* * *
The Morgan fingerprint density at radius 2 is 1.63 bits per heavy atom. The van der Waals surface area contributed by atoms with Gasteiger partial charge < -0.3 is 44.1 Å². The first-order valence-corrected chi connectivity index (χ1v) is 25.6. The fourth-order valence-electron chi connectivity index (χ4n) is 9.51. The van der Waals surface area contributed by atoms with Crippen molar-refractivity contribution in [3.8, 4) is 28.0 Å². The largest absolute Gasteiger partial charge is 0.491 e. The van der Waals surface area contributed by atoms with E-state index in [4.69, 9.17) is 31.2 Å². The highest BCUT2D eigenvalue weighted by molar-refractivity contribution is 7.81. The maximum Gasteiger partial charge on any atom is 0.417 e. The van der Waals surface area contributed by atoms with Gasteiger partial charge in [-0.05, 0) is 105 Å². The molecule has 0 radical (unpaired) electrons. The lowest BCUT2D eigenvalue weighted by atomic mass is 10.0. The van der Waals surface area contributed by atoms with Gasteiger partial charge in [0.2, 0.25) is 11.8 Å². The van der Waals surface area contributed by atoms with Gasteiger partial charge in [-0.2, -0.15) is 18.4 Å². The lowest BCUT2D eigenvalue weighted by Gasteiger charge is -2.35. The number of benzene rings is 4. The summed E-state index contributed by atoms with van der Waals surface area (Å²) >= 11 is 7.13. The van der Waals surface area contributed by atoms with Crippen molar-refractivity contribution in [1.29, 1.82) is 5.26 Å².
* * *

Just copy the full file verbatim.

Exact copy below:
The Morgan fingerprint density at radius 2 is 1.63 bits per heavy atom. The van der Waals surface area contributed by atoms with Gasteiger partial charge < -0.3 is 44.1 Å². The first-order valence-corrected chi connectivity index (χ1v) is 25.6. The fourth-order valence-electron chi connectivity index (χ4n) is 9.51. The van der Waals surface area contributed by atoms with Crippen molar-refractivity contribution in [3.8, 4) is 28.0 Å². The largest absolute Gasteiger partial charge is 0.491 e. The van der Waals surface area contributed by atoms with E-state index in [4.69, 9.17) is 31.2 Å². The highest BCUT2D eigenvalue weighted by molar-refractivity contribution is 7.81. The maximum Gasteiger partial charge on any atom is 0.417 e. The van der Waals surface area contributed by atoms with Gasteiger partial charge in [-0.05, 0) is 105 Å². The molecule has 0 radical (unpaired) electrons. The lowest BCUT2D eigenvalue weighted by atomic mass is 10.0. The van der Waals surface area contributed by atoms with Gasteiger partial charge in [0.2, 0.25) is 11.8 Å². The van der Waals surface area contributed by atoms with Gasteiger partial charge in [-0.2, -0.15) is 18.4 Å². The lowest BCUT2D eigenvalue weighted by Gasteiger charge is -2.35. The number of benzene rings is 4. The summed E-state index contributed by atoms with van der Waals surface area (Å²) >= 11 is 7.13. The van der Waals surface area contributed by atoms with Crippen molar-refractivity contribution in [1.29, 1.82) is 5.26 Å².